Countering China’s challenge in the South Pacific

| October 3, 2018

Australia today sees its strategic interests in the South Pacific directly challenged by China.

No longer is China given the benefit of the doubt as the rapidly expanding power coming to terms with its new roles in the South Pacific. The shift in Canberra’s judgement is significant.

In the previous decade, China’s actions in the South Pacific were seen principally through the prism of its diplomatic competition with Taiwan. The Beijing–Taipei fight was tough and rough in the islands, but China’s priority was clear: it was all about Taiwan. China didn’t want to disrupt the order of the South Pacific, just beat Taiwan.

By the start of this decade, China’s rapidly expanding influence was the big new economic and diplomatic reality for the South Pacific. As in Southeast Asia, China expected its prerogatives to be understood and its wishes respected.

Fair enough, thought Canberra. Australia’s relatively comfortable view was greatly aided by the diplomatic ceasefire between Beijing and Taipei, brokered by Taiwan’s president between 2008 and 2016, Ma Ying-jeou. Ma’s term muted the cheque-book battle for diplomatic recognition in the islands. That period of detente is over and intense battle has resumed.

For China, though, it’s now about more than beating Taiwan.

Australia judges that Beijing has decided it wants to remake the order in the South Pacific. See this using the frame of the third paragraph of Australia’s foreign policy white paper, discussing the changing power balance in the Indo-Pacific: ‘The United States has been the dominant power in our region throughout Australia’s post-Second World War history. Today, China is challenging America’s position.’

Rework those thoughts to get a rhyming message that reads like this: ‘Since decolonisation, Australia has been the dominant power in the South Pacific. Today, China is challenging Australia’s position.’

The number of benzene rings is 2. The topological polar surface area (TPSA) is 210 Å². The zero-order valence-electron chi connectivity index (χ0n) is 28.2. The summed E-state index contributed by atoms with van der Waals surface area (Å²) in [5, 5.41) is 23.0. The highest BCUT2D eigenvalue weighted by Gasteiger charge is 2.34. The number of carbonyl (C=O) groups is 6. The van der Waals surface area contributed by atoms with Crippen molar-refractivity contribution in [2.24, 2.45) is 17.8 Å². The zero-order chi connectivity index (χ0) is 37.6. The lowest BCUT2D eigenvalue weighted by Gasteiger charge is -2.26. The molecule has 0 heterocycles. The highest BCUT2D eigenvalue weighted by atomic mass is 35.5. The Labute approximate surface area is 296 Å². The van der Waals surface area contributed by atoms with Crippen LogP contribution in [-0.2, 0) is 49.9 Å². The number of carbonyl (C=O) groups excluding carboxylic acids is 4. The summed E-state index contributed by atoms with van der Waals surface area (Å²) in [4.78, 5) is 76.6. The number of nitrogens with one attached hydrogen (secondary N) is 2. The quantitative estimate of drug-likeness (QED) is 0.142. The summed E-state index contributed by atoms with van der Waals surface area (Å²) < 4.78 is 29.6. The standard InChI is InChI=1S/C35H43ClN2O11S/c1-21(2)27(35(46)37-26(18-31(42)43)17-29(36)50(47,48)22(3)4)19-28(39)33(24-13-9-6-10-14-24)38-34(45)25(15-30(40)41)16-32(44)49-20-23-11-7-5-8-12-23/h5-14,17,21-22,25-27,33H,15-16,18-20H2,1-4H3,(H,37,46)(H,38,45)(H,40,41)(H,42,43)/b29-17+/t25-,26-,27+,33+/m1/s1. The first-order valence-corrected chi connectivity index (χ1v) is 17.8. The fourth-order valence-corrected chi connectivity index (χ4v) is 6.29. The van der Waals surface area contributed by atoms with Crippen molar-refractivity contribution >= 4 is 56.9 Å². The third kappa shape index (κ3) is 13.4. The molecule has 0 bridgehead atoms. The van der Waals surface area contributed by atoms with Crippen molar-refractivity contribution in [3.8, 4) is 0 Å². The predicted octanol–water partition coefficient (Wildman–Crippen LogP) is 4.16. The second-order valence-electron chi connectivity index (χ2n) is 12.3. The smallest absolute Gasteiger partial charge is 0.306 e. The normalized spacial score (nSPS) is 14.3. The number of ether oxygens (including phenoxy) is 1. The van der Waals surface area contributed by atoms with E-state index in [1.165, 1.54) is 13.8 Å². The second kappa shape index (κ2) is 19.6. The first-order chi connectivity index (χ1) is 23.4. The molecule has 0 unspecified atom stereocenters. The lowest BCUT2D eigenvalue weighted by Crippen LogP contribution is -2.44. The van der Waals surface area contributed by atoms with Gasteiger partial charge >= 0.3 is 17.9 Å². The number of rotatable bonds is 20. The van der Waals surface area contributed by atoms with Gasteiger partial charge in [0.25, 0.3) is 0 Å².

The change in Canberra’s perspective explains why the South Pacific was such a priority in the white paper, with the promise of economic and security ‘integration’ with the Islands and a ‘step-up’ in engagement.

In peacetime, fundamental shifts in strategic perceptions tend to be gradual and cumulative. Ad hoc moments start to form fresh patterns. The tide shifts. Understandings change. New resolves are formed. Policy adapts.

A lot of moments in different fields explain why Australia–China relations have entered an icy age. Domestically, Australia announced legislation to ban foreign political donations and broaden the definition of espionage.

In cyber, Australia cited national security concerns in the decision to ban Chinese firms from any role building the 5G network. As an expression of strategic intent and economic contest, Australia trumped China to build an undersea telecommunications cable with Papua New Guinea and Solomon Islands. Australia elbowed out China, promising the islands that they’d get ‘a secure communication asset’.

To see the hardening of Canberra’s thinking over the past three years, try a simple thought experiment: Would Australia today approve China’s purchase of Darwin’s port as it did in 2015?

The ‘yes’ Australia gave in Darwin back then would become a sharp ‘no’, as Australia panics at the prospect of China controlling ports in Vanuatu or Papua New Guinea.

On Canberra’s view of Chinese power plays, The Australian’s Greg Sheridan and Cameron Stewart declare:

Australia’s intelligence and analysis agencies believe that the South Pacific now presents the greatest strategic threat to Australia, as a result of what they believe is Beijing’s intention to establish a military base in the region. This marks the first time since World War II that the South ­Pacific has been of such intense strategic concern to Canberra.

Australia’s view of China’s military interest in the South Pacific drives Canberra’s offer to build a joint Australia–PNG naval base on Manus Island.

As Malcolm Davis writes, Australia is acting to block a Chinese port development that’d fundamentally change Oz strategic circumstances:

The prospect of a Chinese-developed port on Manus Island, along with possible Chinese development of Wewak, Kikori and Vanimo harbours in PNG, has generated concern in Canberra. A Chinese-controlled port on Manus would give Beijing a prime strategic location for projecting military power north towards US forces in Guam or south towards Australia.

James Goldrick offers an impressive account of the long history of Manus in thinking about Oz security in the Pacific: World War I and Jellicoe, World War II and MacArthur—and especially the struggle after 1945 over whether the US Navy should be ceded control of Manus as a permanent base.

Australia, 70 years ago, wouldn’t give control of Manus to the US. Today, Canberra wants to partner with Port Moresby to deny China control of a Manus port.

The Manus effort is a statement from Australia about intent, influence and interest in the contest over the strategic order of the South Pacific.

This article was published by The Strategist.

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Graeme Dobell has been reporting on Australian and international politics, foreign affairs and defence, and the Asia Pacific since 1975. From 2008 to 2012, he was Journalist Fellow at the Lowy Institute for International Policy.